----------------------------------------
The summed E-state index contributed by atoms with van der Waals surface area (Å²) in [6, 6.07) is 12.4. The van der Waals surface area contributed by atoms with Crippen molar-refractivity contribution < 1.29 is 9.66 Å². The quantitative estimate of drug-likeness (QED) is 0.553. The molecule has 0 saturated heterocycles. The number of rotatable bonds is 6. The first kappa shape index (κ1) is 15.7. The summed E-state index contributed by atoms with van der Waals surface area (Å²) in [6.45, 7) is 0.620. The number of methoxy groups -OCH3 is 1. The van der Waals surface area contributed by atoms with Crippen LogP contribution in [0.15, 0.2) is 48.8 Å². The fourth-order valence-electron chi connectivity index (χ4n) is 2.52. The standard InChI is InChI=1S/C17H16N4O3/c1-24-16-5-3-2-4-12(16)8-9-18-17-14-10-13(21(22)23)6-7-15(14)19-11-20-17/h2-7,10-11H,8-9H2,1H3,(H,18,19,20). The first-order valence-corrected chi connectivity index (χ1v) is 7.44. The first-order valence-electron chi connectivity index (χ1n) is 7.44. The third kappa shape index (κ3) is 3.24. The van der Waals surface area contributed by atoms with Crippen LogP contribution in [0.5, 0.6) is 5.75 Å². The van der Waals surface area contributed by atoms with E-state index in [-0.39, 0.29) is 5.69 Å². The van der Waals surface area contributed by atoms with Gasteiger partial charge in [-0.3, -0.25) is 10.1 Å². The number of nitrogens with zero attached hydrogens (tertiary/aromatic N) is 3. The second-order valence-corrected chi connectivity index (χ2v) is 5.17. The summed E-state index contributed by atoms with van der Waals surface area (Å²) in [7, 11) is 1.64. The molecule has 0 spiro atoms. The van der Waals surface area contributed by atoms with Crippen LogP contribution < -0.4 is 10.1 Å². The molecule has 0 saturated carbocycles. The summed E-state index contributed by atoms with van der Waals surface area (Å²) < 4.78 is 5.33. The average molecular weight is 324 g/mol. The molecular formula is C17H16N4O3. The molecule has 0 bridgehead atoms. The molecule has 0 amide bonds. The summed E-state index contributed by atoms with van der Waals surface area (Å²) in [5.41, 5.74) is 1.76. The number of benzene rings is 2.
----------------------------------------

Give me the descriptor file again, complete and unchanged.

The summed E-state index contributed by atoms with van der Waals surface area (Å²) in [6, 6.07) is 12.4. The van der Waals surface area contributed by atoms with Crippen molar-refractivity contribution < 1.29 is 9.66 Å². The quantitative estimate of drug-likeness (QED) is 0.553. The molecule has 0 saturated heterocycles. The number of rotatable bonds is 6. The first kappa shape index (κ1) is 15.7. The summed E-state index contributed by atoms with van der Waals surface area (Å²) in [6.45, 7) is 0.620. The number of methoxy groups -OCH3 is 1. The van der Waals surface area contributed by atoms with Crippen LogP contribution in [0.15, 0.2) is 48.8 Å². The fourth-order valence-electron chi connectivity index (χ4n) is 2.52. The standard InChI is InChI=1S/C17H16N4O3/c1-24-16-5-3-2-4-12(16)8-9-18-17-14-10-13(21(22)23)6-7-15(14)19-11-20-17/h2-7,10-11H,8-9H2,1H3,(H,18,19,20). The first-order valence-corrected chi connectivity index (χ1v) is 7.44. The first-order valence-electron chi connectivity index (χ1n) is 7.44. The third kappa shape index (κ3) is 3.24. The van der Waals surface area contributed by atoms with Crippen LogP contribution in [0.5, 0.6) is 5.75 Å². The van der Waals surface area contributed by atoms with E-state index in [-0.39, 0.29) is 5.69 Å². The van der Waals surface area contributed by atoms with Gasteiger partial charge in [-0.3, -0.25) is 10.1 Å². The number of nitrogens with zero attached hydrogens (tertiary/aromatic N) is 3. The second-order valence-corrected chi connectivity index (χ2v) is 5.17. The summed E-state index contributed by atoms with van der Waals surface area (Å²) in [7, 11) is 1.64. The molecule has 0 spiro atoms. The van der Waals surface area contributed by atoms with Crippen LogP contribution < -0.4 is 10.1 Å². The molecule has 0 saturated carbocycles. The summed E-state index contributed by atoms with van der Waals surface area (Å²) < 4.78 is 5.33. The average molecular weight is 324 g/mol. The molecular formula is C17H16N4O3. The molecule has 0 bridgehead atoms. The molecule has 0 amide bonds. The summed E-state index contributed by atoms with van der Waals surface area (Å²) in [5.41, 5.74) is 1.76. The number of benzene rings is 2.